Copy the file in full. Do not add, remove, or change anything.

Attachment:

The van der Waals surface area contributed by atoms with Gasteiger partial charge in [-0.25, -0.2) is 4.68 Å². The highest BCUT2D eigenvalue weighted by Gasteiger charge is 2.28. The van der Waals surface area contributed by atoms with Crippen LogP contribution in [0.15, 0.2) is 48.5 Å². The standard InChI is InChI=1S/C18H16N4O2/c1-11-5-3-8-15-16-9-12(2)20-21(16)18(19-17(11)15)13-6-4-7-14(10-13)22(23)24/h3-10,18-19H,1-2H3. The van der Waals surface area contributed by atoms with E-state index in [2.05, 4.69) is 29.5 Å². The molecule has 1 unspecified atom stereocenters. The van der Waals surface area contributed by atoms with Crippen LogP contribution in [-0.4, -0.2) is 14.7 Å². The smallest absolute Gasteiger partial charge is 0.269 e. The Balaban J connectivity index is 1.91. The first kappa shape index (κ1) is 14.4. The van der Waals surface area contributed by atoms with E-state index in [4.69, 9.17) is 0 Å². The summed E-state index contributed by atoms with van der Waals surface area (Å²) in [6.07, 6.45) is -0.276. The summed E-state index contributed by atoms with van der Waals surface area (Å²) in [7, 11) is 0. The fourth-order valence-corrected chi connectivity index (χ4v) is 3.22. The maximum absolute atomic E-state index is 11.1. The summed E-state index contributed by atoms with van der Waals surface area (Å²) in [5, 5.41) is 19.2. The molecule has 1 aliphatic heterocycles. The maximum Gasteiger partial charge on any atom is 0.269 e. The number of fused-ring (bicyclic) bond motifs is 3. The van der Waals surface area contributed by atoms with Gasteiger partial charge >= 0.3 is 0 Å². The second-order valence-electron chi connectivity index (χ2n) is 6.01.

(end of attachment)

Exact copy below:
The van der Waals surface area contributed by atoms with Gasteiger partial charge in [-0.25, -0.2) is 4.68 Å². The highest BCUT2D eigenvalue weighted by Gasteiger charge is 2.28. The van der Waals surface area contributed by atoms with Crippen LogP contribution in [0.15, 0.2) is 48.5 Å². The standard InChI is InChI=1S/C18H16N4O2/c1-11-5-3-8-15-16-9-12(2)20-21(16)18(19-17(11)15)13-6-4-7-14(10-13)22(23)24/h3-10,18-19H,1-2H3. The van der Waals surface area contributed by atoms with E-state index in [2.05, 4.69) is 29.5 Å². The molecule has 1 unspecified atom stereocenters. The van der Waals surface area contributed by atoms with Crippen LogP contribution in [-0.4, -0.2) is 14.7 Å². The smallest absolute Gasteiger partial charge is 0.269 e. The Balaban J connectivity index is 1.91. The first kappa shape index (κ1) is 14.4. The van der Waals surface area contributed by atoms with E-state index in [4.69, 9.17) is 0 Å². The summed E-state index contributed by atoms with van der Waals surface area (Å²) in [6.07, 6.45) is -0.276. The summed E-state index contributed by atoms with van der Waals surface area (Å²) in [7, 11) is 0. The fourth-order valence-corrected chi connectivity index (χ4v) is 3.22. The maximum absolute atomic E-state index is 11.1. The summed E-state index contributed by atoms with van der Waals surface area (Å²) in [5, 5.41) is 19.2. The molecule has 1 aliphatic heterocycles. The maximum Gasteiger partial charge on any atom is 0.269 e. The number of fused-ring (bicyclic) bond motifs is 3. The van der Waals surface area contributed by atoms with Gasteiger partial charge >= 0.3 is 0 Å². The second-order valence-electron chi connectivity index (χ2n) is 6.01.